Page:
Former UNISON Lead Negotiator on NHS Terms & Conditions and TU Lead on Social Partnership Forum. Former member of Health Authority and Community Health Council. Works in NHS as HR Consultant.
Comment on: Health adviser to prime minister appointed
This is the Nick Seddon who said in February "The debate internationally is not about whether or not you can allow good, different providers to do healthcare... The debate is just about how best to manage that." In March he told the Economist that "...erratic reforms, pension liabilities and onerous rules on hiring and firing staff deter private providers, who can generally find quicker returns abroad." So we can see where this is all going can't we?
Lots of members of the hanging brigade out in force I see- like cowards hiding behind the cloak of anonymity. Those who get kicks from demanding DN's head should beware of what they wish for. With Mark Britnell waiting in the wings, the break up and privatisation of the NHS could be the consequence.
I am not sure if someone who previously boasted of delivering leaflets for the Labour Party would be acceptable to the Government. Perhaps he deelivers coalition party leaflets nowadays! Mark Britnell was the architect of the marketisation of the NHS so perhaps he is being brought back to finish the job - and succeed Nicholson. Rumour had it that he was a favourite for the NHSCB job until No 10 moved quickly to confirm DB in place.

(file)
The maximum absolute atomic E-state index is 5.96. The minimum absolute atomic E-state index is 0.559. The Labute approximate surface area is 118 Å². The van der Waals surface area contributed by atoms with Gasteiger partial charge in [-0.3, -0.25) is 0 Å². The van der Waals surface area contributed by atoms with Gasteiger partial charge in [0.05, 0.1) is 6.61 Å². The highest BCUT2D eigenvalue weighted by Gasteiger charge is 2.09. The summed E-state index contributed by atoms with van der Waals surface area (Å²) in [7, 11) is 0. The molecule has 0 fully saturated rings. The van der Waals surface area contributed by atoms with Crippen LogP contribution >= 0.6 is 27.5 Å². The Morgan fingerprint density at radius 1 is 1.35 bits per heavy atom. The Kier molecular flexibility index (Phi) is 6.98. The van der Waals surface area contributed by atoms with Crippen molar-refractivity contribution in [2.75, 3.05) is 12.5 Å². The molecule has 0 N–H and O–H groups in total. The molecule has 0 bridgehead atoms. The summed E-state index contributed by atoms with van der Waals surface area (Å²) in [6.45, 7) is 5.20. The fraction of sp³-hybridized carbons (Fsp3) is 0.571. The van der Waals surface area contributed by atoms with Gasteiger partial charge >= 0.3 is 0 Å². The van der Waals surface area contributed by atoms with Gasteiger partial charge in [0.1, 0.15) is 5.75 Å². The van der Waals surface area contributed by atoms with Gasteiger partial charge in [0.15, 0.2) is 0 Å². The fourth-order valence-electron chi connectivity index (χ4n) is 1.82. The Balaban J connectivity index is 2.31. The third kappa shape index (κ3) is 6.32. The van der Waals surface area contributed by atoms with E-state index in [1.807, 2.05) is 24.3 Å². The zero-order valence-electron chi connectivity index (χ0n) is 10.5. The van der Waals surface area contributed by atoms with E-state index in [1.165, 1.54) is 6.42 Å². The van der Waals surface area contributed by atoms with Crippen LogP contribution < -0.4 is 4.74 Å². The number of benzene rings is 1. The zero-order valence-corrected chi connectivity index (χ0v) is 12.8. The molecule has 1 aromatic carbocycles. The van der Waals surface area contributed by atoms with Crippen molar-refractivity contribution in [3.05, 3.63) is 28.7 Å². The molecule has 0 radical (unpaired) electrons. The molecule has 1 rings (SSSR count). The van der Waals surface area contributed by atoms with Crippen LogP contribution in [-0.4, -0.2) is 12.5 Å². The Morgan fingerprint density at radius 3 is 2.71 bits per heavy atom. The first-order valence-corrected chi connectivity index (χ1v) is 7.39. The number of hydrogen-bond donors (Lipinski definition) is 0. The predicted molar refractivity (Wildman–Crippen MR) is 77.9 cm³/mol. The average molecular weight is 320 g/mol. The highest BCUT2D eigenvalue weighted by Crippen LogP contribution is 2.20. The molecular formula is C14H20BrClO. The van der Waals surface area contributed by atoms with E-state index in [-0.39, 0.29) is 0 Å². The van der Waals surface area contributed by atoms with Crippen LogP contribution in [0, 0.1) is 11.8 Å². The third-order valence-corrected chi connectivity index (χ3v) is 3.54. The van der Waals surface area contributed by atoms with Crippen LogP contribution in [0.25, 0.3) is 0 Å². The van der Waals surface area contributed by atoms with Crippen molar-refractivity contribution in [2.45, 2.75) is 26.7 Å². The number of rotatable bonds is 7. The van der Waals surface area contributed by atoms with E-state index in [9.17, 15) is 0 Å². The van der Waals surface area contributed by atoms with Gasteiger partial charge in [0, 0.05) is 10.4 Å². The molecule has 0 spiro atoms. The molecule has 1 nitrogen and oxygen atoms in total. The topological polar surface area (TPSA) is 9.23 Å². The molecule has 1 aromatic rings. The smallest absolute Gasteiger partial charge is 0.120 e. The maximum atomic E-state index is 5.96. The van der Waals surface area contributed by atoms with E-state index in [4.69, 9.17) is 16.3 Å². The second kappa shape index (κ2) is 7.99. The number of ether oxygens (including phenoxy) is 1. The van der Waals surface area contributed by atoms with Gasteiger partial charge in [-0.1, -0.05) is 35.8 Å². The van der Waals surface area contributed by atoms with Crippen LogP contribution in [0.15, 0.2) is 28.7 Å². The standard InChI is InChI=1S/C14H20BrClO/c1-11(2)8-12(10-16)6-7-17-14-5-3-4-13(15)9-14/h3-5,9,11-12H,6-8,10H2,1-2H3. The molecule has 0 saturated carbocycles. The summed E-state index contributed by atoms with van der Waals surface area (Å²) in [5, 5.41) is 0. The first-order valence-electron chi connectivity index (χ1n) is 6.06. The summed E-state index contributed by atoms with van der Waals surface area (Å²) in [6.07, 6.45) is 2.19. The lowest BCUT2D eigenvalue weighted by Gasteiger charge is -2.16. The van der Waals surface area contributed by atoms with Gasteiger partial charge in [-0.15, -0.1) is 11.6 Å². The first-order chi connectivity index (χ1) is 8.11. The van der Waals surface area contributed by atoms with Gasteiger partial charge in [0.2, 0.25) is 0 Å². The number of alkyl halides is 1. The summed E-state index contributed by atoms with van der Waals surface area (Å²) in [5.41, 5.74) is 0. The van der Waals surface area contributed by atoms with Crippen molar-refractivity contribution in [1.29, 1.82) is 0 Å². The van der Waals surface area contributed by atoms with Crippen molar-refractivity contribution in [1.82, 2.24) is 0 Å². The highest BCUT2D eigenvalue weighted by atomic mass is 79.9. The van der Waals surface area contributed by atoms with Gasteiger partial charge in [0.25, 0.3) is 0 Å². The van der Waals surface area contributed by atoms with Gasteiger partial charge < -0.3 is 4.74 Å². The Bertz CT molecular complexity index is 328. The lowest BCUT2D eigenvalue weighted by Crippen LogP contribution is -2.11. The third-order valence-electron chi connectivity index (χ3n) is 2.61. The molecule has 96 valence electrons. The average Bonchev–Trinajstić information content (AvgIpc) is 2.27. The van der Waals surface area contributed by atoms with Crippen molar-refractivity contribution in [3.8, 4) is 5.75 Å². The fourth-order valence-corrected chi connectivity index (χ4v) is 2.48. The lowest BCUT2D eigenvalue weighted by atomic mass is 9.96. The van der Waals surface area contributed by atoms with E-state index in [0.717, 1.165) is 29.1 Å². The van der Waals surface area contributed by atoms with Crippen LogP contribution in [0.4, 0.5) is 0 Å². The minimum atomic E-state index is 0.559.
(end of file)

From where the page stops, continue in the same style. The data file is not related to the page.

What is so interesting about this is that it resonates with similar events in 2008/09 under Labour. Then Ministers were unsighted on civil servants quietly changing the rules on competition under the radar. we had 'Necessity not Nicety' written by Mark Britnell pushing greater competition in commissioning, the Principles of Co-operation and Competition - that were only about competition and revisions to the NHS Procurement Guide that first introduced the Any Willing Provider model. Of course the jury will be out on whether Coalition Ministers knew precisely what Section 75 Regs were designed to do. But it only goes to underline the point that the greatest pro-market ideologues are in the Dept of Health rather than necessarily on the front bench!
Unite with less than 80,000 members in the NHS and GMB with less than 25,000 are not influential in this decision. Their stance is opportunistic - hoping to nick disaffected members from the two largest unions - RCN with 250,000 and UNISON with 350,000 in the NHS. The other small professional unions are likely to accept.